The news that fashion has anointed a new designer as a star can be signposted in various ways. For Amie Robertson, who debuted her label AV Robertson at London Fashion Week on Saturday morning, the evidence came in the form of front-row guest Marc Jacobs, who had flown in from New York, and a coterie of superstar models including Vogue’s March cover star, Edie Campbell, celebrity offspring Georgia Jagger, and Lineisy Montero, currently in the Chanel campaign.
For a fledgling label, still designed from a bedroom in Robertson’s parents’ house in Manchester, these signals were enough to make the assembled guests at the Tate Britain show sit up and take notice. The show notes crediting Katie Grand also ensured that they paid attention. Grand, who is editor-in-chief of Love magazine, has styled for Prada and works with Jacobs. Her endorsement of an unknown like Robertson is a Big Deal. It turns out that the Central Saint Martins fashion illustration BA graduate met Grand when she completed a year’s internship in 2014 at Marc Jacobs in New York.
Backstage, Robertson – who wore the bookish outfit of pulled-back ponytail, glasses and jumper – was mobbed for squad goal selfies with Jacobs, Grand and friends. These posts are priceless for building buzz – collectively, the designer and stylist share 720,000 followers on Instagram. Robertson, by contrast, is on 1,600. After today that number is bound to increase. “Katie took me under her wing,” said Robertson, who still had the rabbit-in-the-headlights look of someone new to being the centre of attention. “I don’t know why, but it’s great, she’s been amazing.”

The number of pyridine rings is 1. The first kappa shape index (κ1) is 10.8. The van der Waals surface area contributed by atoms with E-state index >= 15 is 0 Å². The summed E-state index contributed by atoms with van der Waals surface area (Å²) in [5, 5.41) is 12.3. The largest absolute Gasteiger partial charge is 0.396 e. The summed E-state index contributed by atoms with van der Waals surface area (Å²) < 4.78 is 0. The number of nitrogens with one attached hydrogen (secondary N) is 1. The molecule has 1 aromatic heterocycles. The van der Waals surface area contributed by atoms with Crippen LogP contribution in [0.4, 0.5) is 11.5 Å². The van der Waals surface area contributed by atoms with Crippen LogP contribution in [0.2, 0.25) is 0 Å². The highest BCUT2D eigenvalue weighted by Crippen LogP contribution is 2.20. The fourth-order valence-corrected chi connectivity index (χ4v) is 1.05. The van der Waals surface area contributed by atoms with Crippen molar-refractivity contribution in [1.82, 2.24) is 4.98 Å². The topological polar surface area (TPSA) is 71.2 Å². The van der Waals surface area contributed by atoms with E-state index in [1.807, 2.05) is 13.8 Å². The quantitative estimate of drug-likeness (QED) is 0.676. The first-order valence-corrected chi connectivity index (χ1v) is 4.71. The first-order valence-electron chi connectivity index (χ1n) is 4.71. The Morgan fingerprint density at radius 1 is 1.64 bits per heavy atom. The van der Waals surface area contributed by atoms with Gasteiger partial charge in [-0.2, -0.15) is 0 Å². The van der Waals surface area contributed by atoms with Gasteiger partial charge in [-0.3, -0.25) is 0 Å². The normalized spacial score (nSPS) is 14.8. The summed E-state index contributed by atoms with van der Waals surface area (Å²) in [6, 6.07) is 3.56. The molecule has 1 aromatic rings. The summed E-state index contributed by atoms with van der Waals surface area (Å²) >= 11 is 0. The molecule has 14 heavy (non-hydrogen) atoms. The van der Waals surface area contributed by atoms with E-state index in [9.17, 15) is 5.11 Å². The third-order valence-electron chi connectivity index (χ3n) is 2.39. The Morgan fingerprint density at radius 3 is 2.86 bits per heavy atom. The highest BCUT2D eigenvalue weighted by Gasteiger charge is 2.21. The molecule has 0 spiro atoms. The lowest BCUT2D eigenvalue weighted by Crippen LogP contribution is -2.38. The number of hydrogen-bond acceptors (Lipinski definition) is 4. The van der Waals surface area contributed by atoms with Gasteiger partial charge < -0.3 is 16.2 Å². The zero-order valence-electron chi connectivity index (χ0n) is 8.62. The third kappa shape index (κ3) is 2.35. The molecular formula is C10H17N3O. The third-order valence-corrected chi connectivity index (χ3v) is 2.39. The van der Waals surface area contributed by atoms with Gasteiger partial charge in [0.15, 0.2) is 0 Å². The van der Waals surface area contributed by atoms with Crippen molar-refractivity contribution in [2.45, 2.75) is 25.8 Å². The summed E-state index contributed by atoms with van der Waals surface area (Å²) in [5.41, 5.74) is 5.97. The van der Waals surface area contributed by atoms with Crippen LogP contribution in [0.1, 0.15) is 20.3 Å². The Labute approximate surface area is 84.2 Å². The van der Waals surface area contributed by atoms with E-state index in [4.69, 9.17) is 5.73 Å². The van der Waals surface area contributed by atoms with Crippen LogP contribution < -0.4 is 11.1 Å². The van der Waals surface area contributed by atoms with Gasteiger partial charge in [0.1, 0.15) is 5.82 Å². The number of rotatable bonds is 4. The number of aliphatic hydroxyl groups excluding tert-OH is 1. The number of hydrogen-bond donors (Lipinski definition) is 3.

Someone more accustomed to the spotlight is Caitlin Price, the London-based designer who had her third outing with Fashion East. Price is building a following who appreciate her mix of streetwear with couture references. For autumn/winter, she used her trademark pastel colours on tracksuits but also long, gathered satin skirts and short bomber jackets. There was an early 00s feel that recalled UK grime artist Lady Sovereign and rapper Lil’ Kim. Price said it was based on the “British ritual of girls getting dressed up to go out” and a “sophistication and glamour, but not quite being able to pull it off”. The cutout silhouettes were inspired by both a Madame Grès dress and a Lycra catsuit designed as clubwear. “It’s about a hybrid,” she said.
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